City, district officials plant trees in Taopu's central green land
SHANGHAI Party Secretary Li Qiang, Mayor Ying Yong and some other city leaders planted trees in Taopu’s central green land in Putuo District on March 29. On the same day, Putuo officials led by the Party Secretary Cao Liqiang and district Director Zhou Minhao also planted over 70 tree seedlings for the green land.
The officials planted ginkgo, goldenrain, soapberry, camphor and green maple trees for the green land which will become the largest open green space in downtown Shanghai upon its completion.
The site, covering a square kilometer, is on the south of Hujia Expressway. Half of the area is within the Taopu Smart City, which has attracted a swathe of scientific research institutes and universities, as well as functional platforms and scientific enterprises.
The green land is featured by 71,000 square meters of rivers and lakes, along with pedestrian paths stretching 28 kilometers. About 8 kilometers of the paths have been completed, according to the district government.
As an important ecological project for Shanghai to improve the environment and benefit the residents, the green land has been listed as a major construction program of the district.
The first phase of the project, where the district officials planted trees has been nearly completed. Construction on the second phase has started while the third phase will begin this year.
The whole project is scheduled to be completed in 2019.
“The green land project aims at maximizing the ecological effects and citizen’s experience,” the district government said.
Its overall design incorporates the beautiful movements of Chinese traditional calligraphy, dance and tai chi art, as well as forms a continuous rolling terrain and dynamic garden and water system. The land has a valley and forests in the north and an underground business and cultural complex in the south. Once completed, it will become an open public green space integrating natural ecology, culture and commerce, according to its blueprint.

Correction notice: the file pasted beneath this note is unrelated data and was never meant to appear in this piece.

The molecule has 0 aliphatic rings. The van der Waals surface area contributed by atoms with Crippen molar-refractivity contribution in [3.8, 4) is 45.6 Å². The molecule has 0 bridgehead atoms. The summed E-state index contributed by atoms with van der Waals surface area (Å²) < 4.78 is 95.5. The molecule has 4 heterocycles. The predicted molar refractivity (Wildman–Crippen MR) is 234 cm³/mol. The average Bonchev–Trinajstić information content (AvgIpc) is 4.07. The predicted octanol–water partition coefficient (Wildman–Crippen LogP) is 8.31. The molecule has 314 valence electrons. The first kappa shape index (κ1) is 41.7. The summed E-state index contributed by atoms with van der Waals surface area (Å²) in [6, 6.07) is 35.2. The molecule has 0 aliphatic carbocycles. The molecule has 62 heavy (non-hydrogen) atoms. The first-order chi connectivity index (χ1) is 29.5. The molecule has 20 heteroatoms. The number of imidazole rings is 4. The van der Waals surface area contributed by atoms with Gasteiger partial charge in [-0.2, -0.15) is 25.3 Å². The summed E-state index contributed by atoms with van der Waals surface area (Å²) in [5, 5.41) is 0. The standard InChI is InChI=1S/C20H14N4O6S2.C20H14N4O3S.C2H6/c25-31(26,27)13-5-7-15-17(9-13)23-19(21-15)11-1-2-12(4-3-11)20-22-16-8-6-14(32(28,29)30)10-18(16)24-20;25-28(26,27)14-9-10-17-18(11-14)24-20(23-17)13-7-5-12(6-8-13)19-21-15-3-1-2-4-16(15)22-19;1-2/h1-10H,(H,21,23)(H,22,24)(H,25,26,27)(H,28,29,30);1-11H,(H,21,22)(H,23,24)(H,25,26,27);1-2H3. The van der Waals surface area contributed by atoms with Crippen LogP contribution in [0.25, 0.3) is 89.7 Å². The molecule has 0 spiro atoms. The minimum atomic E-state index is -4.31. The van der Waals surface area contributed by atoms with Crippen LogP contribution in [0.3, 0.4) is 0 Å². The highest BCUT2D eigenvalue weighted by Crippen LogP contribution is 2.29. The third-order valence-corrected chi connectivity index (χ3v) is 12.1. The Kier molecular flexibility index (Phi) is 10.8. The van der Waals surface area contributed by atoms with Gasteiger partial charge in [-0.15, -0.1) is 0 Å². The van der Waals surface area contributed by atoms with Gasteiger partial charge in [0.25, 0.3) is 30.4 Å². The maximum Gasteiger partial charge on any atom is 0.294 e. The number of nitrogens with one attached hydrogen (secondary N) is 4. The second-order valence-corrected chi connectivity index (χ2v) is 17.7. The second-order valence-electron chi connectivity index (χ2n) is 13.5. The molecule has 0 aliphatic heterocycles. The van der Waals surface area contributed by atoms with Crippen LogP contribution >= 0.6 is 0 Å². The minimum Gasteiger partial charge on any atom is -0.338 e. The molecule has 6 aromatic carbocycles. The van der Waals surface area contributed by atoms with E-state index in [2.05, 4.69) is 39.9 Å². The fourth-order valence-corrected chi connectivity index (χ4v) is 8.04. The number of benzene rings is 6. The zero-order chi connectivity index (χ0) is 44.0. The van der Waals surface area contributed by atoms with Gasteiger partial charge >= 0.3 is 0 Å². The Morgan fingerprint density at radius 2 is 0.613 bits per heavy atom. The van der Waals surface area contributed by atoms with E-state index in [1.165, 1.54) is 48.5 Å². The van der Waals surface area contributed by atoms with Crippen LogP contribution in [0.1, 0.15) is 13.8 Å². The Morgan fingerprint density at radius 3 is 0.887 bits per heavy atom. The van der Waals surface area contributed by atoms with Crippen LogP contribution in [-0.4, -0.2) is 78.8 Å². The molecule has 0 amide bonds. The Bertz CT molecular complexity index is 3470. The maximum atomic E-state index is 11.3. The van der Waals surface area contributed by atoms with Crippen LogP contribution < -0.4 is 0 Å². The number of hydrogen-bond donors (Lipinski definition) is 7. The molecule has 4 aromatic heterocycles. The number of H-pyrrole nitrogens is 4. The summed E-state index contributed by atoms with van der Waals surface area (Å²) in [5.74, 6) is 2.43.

The project is part of the Putuo government’s efforts to create more green space and improve the living environment.
Not far from the Taopu green land, another major greenery project is taking shape near the city’s Outer Ring Road. The area was once encroached by unlicensed street stores, a wet market and illegal structures, but has gradually became another major green land in western Shanghai.
The street shops along Hongliu Road were built in 1990s. The place was originally designed as a wet market to facilitate the life of the nearby villagers, but due to historical reasons, the relevant certificate and licenses were not applied by then.
The Xinyang Industrial Park, the management authority of the region, decided to demolish the site along Hongliu Road last year to give way to the construction of the city’s Outer Ring Road green belt.
“It is a quite challenging task with a tight schedule and difficulties,” said Shen Huichao, an official with the industrial park taking charge of the demolishing campaign. “We have to follow the schedule, as well as take the difficulties and demands of the shop owners into consideration.”
Shen and his colleagues had been studying the conditions of each store and helping solve their problems. For some owners, whose contracts have yet to expire, for instance, Shen’s team arranged new sites to relocate their businesses and helped them operate legally.
After the completion of the demolishing campaign, greeneries were then planted along Hongliu Road to convert the street into a public greenbelt.
“Our living environment has been largely improved with the demolishing of the street shops,” a villager living nearby said. “We expect the future green belt could further improve the environment.”
The Outer Ring Road green belt within the Xinyang park will cover 560,000 square meters with rivers and pedestrian paths. Leisure and sports facilities will be added to the green belt to further improve the living conditions of the residents.